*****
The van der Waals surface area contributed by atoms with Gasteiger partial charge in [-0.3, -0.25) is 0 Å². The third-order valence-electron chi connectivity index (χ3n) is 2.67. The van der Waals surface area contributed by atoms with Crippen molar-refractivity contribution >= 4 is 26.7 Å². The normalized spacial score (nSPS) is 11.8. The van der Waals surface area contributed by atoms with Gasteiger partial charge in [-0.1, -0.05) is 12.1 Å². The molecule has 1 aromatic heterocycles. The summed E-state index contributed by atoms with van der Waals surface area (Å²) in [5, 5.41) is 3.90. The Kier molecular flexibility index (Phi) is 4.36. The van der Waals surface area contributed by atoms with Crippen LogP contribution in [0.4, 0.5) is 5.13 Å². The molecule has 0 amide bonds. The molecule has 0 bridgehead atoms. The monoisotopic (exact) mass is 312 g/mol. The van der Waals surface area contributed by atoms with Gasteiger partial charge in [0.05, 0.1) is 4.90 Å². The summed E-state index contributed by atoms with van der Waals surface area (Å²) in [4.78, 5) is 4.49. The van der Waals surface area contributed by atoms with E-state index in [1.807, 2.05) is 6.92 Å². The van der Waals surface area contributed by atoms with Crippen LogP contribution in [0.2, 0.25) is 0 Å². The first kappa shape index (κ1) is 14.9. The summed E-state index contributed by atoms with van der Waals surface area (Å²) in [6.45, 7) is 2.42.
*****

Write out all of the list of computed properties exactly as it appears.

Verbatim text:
The van der Waals surface area contributed by atoms with Gasteiger partial charge in [-0.3, -0.25) is 0 Å². The third-order valence-electron chi connectivity index (χ3n) is 2.67. The van der Waals surface area contributed by atoms with Crippen molar-refractivity contribution >= 4 is 26.7 Å². The normalized spacial score (nSPS) is 11.8. The van der Waals surface area contributed by atoms with Gasteiger partial charge in [-0.1, -0.05) is 12.1 Å². The molecule has 1 aromatic heterocycles. The summed E-state index contributed by atoms with van der Waals surface area (Å²) in [5, 5.41) is 3.90. The Kier molecular flexibility index (Phi) is 4.36. The van der Waals surface area contributed by atoms with Crippen LogP contribution in [0.4, 0.5) is 5.13 Å². The molecule has 0 amide bonds. The molecule has 0 bridgehead atoms. The monoisotopic (exact) mass is 312 g/mol. The van der Waals surface area contributed by atoms with Gasteiger partial charge in [0.05, 0.1) is 4.90 Å². The summed E-state index contributed by atoms with van der Waals surface area (Å²) in [4.78, 5) is 4.49. The van der Waals surface area contributed by atoms with E-state index in [1.807, 2.05) is 6.92 Å². The van der Waals surface area contributed by atoms with Crippen LogP contribution in [0.2, 0.25) is 0 Å². The first kappa shape index (κ1) is 14.9. The summed E-state index contributed by atoms with van der Waals surface area (Å²) in [6.45, 7) is 2.42.